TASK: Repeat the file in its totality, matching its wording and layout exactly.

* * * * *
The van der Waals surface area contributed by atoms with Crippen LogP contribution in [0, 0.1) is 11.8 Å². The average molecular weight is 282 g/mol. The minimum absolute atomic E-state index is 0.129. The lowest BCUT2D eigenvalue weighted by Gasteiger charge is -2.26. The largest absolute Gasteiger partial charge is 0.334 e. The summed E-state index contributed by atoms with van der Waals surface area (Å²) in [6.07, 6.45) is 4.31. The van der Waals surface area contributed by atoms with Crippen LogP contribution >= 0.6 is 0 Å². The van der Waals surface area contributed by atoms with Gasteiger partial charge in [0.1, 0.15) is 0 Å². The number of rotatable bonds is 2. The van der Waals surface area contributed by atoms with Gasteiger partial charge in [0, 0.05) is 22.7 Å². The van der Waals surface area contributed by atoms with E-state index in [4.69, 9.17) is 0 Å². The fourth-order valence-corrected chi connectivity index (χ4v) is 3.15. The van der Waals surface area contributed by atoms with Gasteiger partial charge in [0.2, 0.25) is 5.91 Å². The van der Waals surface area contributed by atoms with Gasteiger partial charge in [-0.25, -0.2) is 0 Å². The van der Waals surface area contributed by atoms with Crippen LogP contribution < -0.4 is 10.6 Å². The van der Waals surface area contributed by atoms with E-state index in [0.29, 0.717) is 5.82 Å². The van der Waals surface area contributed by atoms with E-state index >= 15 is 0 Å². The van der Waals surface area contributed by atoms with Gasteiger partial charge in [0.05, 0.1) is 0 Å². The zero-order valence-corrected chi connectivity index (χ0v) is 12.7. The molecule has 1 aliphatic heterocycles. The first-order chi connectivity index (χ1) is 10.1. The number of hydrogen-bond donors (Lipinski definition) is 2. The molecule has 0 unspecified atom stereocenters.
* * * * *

The van der Waals surface area contributed by atoms with Crippen LogP contribution in [0, 0.1) is 11.8 Å². The average molecular weight is 282 g/mol. The minimum absolute atomic E-state index is 0.129. The lowest BCUT2D eigenvalue weighted by Gasteiger charge is -2.26. The largest absolute Gasteiger partial charge is 0.334 e. The summed E-state index contributed by atoms with van der Waals surface area (Å²) in [6.07, 6.45) is 4.31. The van der Waals surface area contributed by atoms with Crippen LogP contribution >= 0.6 is 0 Å². The van der Waals surface area contributed by atoms with Gasteiger partial charge in [0.1, 0.15) is 0 Å². The number of rotatable bonds is 2. The van der Waals surface area contributed by atoms with Gasteiger partial charge in [0, 0.05) is 22.7 Å². The van der Waals surface area contributed by atoms with E-state index in [4.69, 9.17) is 0 Å². The fourth-order valence-corrected chi connectivity index (χ4v) is 3.15. The van der Waals surface area contributed by atoms with Gasteiger partial charge in [0.2, 0.25) is 5.91 Å². The van der Waals surface area contributed by atoms with Gasteiger partial charge in [-0.25, -0.2) is 0 Å². The van der Waals surface area contributed by atoms with Crippen LogP contribution < -0.4 is 10.6 Å². The van der Waals surface area contributed by atoms with E-state index in [0.29, 0.717) is 5.82 Å². The van der Waals surface area contributed by atoms with E-state index >= 15 is 0 Å². The van der Waals surface area contributed by atoms with Gasteiger partial charge in [0.05, 0.1) is 0 Å². The zero-order valence-corrected chi connectivity index (χ0v) is 12.7. The molecule has 1 aliphatic heterocycles. The first-order chi connectivity index (χ1) is 10.1. The number of hydrogen-bond donors (Lipinski definition) is 2. The molecule has 0 unspecified atom stereocenters.